Blacky's free spirit finds peace amid the donkey dung
Blacky lives. Blacky is not dead.
It had been one year since we had last seen Blacky properly when out of good luck, choice or sheer chicken stupidity she had cluck-clucked her way up my driveway at the very same time I was going to get the paper.
Kirsty liked to think, at the time, that Blacky was finally coming home though it is unlikely Blacky ever knew she had a home with us on account of escaping the chicken coop literally minutes after she arrived in 2010.
"But I just wanted to pat her and cuddle her," Kirsty had said. It hadn't been the first time her predilection for touching small, cute things had clouded her usually sound judgment.
The 2011 reappearance had been the one chance of getting Blacky back to where we thought she belonged. In a rush of action I had grabbed a chicken-trapping hospice sheet and some wheat and we had tried to corner Blacky, tried to bring her back into the Brooklands Rd fold.
It was no good. A year of freedom had turned Blacky full- force-feral. The last we saw of her that morning was her flying, quite majestically, to the top of a ponga in Brooklands Park.
Until that point in life I had never heard a chicken laugh nor realised they could do so with such deep disdain. It was a deeply moving experience.
"Blacky's not the same chicken you used to know," I said to Kirsty in a serious tone older people know can calm those prone to overexcitement. "She's got her own life now."
Deeply spoken as they were, the words didn't detract from the sadness of that day, though it was a sadness tinged with relief. Blacky had not been eaten by a cat or mauled by a dog and had actually prospered since the much regretted petting incident.
For a few months after that painful chicken catching failure we would hear Blacky's mournful morning hen-crow and would say to each other: Blacky lives. Blacky is not dead. But for a long time now the Brooklands bush near the house had been free of chicken song and, though it was not a thought we liked to entertain, we had come to assume Blacky had succumbed: Blacky did not live. Blacky was dead.
In a world of gross injustice and general fear it is good to know we were wrong.
One of the things about living close to a zoo is it's not unusual to end up there during a post-meal stroll. On this occasion we hadn't even been on a stroll. We'd just walked around the corner to get some Wandering Willie for the chickens that had stayed loyal to us. But then we just kept on walking and a few minutes later we were in Brooklands Zoo watching the otters being hand-fed raw prawns. First it made me hungry and then it made me angry.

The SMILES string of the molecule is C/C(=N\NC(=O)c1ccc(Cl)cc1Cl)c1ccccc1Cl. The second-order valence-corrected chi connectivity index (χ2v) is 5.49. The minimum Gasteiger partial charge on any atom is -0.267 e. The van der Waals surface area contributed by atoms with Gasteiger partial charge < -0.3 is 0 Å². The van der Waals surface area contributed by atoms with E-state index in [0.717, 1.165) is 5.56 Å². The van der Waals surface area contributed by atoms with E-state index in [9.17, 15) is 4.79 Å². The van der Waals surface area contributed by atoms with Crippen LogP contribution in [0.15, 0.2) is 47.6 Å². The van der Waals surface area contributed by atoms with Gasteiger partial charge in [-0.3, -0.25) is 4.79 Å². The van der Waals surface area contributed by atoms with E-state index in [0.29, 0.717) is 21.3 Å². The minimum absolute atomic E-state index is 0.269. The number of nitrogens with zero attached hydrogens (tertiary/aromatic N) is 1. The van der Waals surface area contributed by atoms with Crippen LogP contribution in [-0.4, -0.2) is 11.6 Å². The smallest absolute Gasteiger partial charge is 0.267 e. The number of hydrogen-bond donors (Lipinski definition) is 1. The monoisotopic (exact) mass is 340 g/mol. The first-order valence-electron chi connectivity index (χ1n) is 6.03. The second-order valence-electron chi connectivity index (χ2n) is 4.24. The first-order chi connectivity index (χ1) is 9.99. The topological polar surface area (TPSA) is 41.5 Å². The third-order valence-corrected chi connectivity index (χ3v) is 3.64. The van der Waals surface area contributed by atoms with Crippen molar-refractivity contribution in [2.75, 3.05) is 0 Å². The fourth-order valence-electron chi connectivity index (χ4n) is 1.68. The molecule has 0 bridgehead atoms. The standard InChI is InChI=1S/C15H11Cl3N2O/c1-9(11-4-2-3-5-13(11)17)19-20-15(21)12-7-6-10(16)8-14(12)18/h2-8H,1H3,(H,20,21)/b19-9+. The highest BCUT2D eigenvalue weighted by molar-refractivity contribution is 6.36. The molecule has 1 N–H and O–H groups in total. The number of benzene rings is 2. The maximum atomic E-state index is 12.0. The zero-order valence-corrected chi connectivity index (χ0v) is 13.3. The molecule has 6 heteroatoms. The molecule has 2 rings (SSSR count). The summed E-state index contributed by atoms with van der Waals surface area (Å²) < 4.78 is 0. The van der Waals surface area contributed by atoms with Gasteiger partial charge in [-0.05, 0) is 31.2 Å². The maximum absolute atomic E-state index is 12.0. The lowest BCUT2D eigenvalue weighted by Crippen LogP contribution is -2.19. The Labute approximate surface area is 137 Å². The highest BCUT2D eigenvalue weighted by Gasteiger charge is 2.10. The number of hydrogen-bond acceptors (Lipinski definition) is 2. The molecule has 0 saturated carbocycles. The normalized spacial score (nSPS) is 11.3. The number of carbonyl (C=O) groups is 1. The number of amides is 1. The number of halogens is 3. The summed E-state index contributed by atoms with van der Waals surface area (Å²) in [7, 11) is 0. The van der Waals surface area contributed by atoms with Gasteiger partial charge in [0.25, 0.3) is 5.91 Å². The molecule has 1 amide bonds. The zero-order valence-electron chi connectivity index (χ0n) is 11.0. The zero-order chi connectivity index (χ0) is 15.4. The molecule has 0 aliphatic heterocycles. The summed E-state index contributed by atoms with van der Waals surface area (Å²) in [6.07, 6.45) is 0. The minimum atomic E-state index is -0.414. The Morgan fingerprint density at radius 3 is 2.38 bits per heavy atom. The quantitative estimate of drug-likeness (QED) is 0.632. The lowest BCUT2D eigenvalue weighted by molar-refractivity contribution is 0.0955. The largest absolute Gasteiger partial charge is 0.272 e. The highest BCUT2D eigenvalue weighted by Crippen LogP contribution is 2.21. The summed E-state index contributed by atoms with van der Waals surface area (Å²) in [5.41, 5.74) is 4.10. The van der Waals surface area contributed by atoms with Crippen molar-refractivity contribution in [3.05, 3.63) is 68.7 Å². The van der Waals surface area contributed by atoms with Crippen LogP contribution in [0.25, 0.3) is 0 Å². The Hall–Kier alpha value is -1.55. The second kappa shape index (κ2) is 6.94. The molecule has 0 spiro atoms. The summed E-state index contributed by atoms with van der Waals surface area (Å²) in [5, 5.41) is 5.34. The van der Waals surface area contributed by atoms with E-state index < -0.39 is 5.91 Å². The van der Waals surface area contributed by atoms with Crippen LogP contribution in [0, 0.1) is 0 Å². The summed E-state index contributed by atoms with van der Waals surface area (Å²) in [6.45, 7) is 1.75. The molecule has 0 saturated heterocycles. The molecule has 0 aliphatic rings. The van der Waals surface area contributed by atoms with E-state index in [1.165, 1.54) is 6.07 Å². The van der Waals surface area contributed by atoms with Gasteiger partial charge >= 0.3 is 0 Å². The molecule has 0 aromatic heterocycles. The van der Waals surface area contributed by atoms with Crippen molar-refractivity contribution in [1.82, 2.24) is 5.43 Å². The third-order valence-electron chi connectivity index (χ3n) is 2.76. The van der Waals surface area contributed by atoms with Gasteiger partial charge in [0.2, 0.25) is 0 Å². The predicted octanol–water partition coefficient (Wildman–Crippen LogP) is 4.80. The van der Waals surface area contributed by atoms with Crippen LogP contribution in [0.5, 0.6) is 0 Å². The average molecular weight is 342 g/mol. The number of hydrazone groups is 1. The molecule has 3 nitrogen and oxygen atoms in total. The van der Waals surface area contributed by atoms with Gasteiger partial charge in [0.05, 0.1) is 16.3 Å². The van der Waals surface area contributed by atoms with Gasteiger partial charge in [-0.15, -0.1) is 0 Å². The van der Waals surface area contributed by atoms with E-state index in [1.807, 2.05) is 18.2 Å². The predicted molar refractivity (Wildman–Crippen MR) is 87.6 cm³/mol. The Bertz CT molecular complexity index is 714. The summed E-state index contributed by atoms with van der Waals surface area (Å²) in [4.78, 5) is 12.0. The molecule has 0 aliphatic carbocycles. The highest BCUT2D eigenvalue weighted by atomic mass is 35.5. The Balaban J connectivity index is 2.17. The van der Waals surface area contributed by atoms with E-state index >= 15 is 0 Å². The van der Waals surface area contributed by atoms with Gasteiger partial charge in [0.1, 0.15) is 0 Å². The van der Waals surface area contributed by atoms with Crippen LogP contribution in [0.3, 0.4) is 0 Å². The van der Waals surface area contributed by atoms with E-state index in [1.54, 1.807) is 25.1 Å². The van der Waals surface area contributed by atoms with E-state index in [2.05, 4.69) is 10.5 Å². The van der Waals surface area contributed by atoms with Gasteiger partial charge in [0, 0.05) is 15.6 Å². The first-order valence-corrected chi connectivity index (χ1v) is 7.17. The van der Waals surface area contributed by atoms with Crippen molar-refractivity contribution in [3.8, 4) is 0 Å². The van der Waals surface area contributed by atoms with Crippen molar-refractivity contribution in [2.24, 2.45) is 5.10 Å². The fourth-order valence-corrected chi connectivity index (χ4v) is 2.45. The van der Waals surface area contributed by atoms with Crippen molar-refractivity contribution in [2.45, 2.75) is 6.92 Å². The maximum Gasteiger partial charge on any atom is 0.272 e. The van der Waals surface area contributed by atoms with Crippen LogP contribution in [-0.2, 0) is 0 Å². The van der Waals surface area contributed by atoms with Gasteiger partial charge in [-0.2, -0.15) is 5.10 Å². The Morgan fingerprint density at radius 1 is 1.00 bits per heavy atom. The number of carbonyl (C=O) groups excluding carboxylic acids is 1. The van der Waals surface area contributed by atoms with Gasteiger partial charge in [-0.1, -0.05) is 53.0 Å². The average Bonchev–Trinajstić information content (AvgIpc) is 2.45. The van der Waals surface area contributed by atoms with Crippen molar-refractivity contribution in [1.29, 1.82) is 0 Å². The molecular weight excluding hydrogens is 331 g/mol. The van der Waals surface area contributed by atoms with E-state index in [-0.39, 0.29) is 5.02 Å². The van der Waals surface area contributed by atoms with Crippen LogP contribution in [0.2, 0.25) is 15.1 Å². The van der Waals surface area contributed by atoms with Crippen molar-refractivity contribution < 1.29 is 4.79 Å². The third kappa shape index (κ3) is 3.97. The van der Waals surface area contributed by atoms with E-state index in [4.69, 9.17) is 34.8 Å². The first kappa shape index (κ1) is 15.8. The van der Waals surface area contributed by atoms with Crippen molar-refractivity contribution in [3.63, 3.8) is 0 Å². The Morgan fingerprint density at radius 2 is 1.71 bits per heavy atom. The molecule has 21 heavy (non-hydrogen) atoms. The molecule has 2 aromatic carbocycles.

Over the last four years my prawn-eating occasions had been regrettably few on account of Kirsty finding them disgusting. How that is possible I will never understand because even though they are bottom-dwelling faecal- feeders, prawns are in my Top 10 list of delicious things to ingest.
"This must be what people mean when they talk about irreconcilable differences," I thought as I stared jealously at the contented otters.
Before the rot really set in we left the otters and went to the squirrel monkeys so Kirsty's brain could get its daily fix of cute. And squirrel monkeys are cute, no doubt about it. Even when they urinate on their tails you can't help but think "Oh, isn't that just adorable."
The natural progression from that point in the zoo is to move to the farm yard style section and say "here kunekunekuney, here kunekunekuney" to the repulsively fat kunekune pig there. It was while saying that to the second pig, kunekune or not, that we saw Blacky.
"Is that Blacky," I said.
"That has to be Blacky," Kirsty said.
It certainly looked like Blacky. First of all it was black. Second, it was a chicken. It fit Blacky's description perfectly.
"That's Blacky," I said.
"Blacky lives," Kirsty said.
There were other signs that Blacky had indeed moved to the zoo through unofficial routes. She wasn't hanging out with the other chickens but gadding about with the donkey and the goats. And unlike the other chickens there was no tag around her leg. There was also something in her aloofness, something that said she was born to be free and something else that said she had found peace there among the donkey dung.
"Blacky is so happy," Kirsty cried. And so was she. In fact the only thing that could have increased my girlfriend's happiness at that point was if a unicorn called Sir Galahad had trotted over to discuss Kim Kardashian or the increasing unwillingness of government ministries to abide with the spirit of the Official Information Act.
"It underpins our whole democracy. Sir Galahad and I just don't think people even want to know."
"Kirsty I understand completely," Sir Galahad neighed. "But sometimes it's just easier to believe the things you want to believe."
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